Securing the Polish grid and beyond
With Poland looking to further expand its renewable energy sources by adding two GW to the power grid by 2020, there is an emerging need for flexible baseload energy. Ostrołęka C is specifically designed for this goal and will have faster start-up and ramp-up times to securely deliver energy to Polish cities when the sun stops shining and the winds blowing. With 1,000MW of power output, Ostrołęka C has the capacity to back up more than 330 wind turbines or 20,000 solar panels.
Situated in the northeast of Poland, Ostrołęka C will also play a crucial role in ensuring the synchronization with the Continental European energy of the Baltic States - Lithuania, Latvia and Estonia – planned by 2025. More than a symbolic gesture, this synchronization will ensure the energy security of the European Union while providing the much-needed grid stability for these countries. Additionally, by using the locally available coal, Ostrołęka C will further strengthen Poland’s energy sovereignty and independence from market and political fluctuations.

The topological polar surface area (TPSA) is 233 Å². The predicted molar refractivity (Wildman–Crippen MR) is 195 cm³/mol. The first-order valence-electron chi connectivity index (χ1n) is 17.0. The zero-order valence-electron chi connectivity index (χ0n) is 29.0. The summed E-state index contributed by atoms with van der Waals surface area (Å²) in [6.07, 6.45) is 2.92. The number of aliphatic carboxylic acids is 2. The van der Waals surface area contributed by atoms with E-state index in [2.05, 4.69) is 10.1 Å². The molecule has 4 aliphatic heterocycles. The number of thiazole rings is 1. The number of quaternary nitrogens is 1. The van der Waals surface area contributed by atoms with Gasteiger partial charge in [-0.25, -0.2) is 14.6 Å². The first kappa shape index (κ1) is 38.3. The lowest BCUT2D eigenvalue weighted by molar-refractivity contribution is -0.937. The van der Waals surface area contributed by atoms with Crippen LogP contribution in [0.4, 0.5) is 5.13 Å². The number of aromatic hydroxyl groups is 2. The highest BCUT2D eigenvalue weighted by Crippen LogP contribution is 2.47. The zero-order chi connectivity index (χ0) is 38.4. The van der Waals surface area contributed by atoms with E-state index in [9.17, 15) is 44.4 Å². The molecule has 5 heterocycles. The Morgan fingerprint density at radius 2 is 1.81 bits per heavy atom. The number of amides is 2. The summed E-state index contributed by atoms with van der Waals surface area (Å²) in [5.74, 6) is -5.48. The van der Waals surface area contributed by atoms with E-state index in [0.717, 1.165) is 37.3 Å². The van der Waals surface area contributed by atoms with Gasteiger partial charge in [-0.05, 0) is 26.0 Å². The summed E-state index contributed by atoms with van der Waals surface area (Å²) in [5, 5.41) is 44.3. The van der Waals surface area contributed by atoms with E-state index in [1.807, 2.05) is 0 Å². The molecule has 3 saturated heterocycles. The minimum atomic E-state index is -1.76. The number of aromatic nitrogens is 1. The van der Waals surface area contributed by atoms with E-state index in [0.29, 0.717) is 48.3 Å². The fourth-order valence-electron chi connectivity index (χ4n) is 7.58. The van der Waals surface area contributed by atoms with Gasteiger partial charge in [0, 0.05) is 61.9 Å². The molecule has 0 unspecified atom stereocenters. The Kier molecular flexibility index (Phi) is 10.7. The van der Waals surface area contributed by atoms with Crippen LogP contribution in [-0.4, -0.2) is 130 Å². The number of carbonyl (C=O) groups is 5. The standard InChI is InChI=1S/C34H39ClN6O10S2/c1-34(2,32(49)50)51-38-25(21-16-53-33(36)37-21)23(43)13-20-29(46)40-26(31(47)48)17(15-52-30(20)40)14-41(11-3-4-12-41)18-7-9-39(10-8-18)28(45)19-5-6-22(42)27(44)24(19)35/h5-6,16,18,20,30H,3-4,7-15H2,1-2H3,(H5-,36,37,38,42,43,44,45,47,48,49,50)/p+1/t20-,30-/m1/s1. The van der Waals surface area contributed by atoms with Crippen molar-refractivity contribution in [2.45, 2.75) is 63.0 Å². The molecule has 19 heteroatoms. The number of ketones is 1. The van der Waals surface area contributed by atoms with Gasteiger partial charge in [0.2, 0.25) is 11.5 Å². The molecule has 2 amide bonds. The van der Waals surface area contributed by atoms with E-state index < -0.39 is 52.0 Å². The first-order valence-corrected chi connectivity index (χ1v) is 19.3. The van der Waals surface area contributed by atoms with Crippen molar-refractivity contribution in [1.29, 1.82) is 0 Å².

The latest technology for lower emissions
GE is the lead Engineering, Procurement and Commissioning contractor for Ostrołęka C. Equipped with the latest GE coal technology, Ostrołęka C bears little resemblance to the Polish coal plants constructed 30 years ago. The power plant will operate at a very high temperature and pressure – we call that ultra-supercritical – with a real and direct impact towards the community. Thanks to these higher parameters than most of Poland’s installed base, Ostrołęka C will reach the highest efficiency level possible in Poland with 46%. It translates into less fuel burn, with more efficiency and more power. In comparison to the global average of 33%, that represents a 26% reduction of CO2 per MW produced.
On top of that, Ostrołęka C will operate with the latest emission controls technology – practically speaking, it will remove the Sulphur, the nitrate, and the dust from the air, making sure that Ostrołęka C adheres to the most stringent EU norms. With these new technologies, Ostrołęka C’s emissions will be just one-fifth of those of a coal plant built 15 years ago.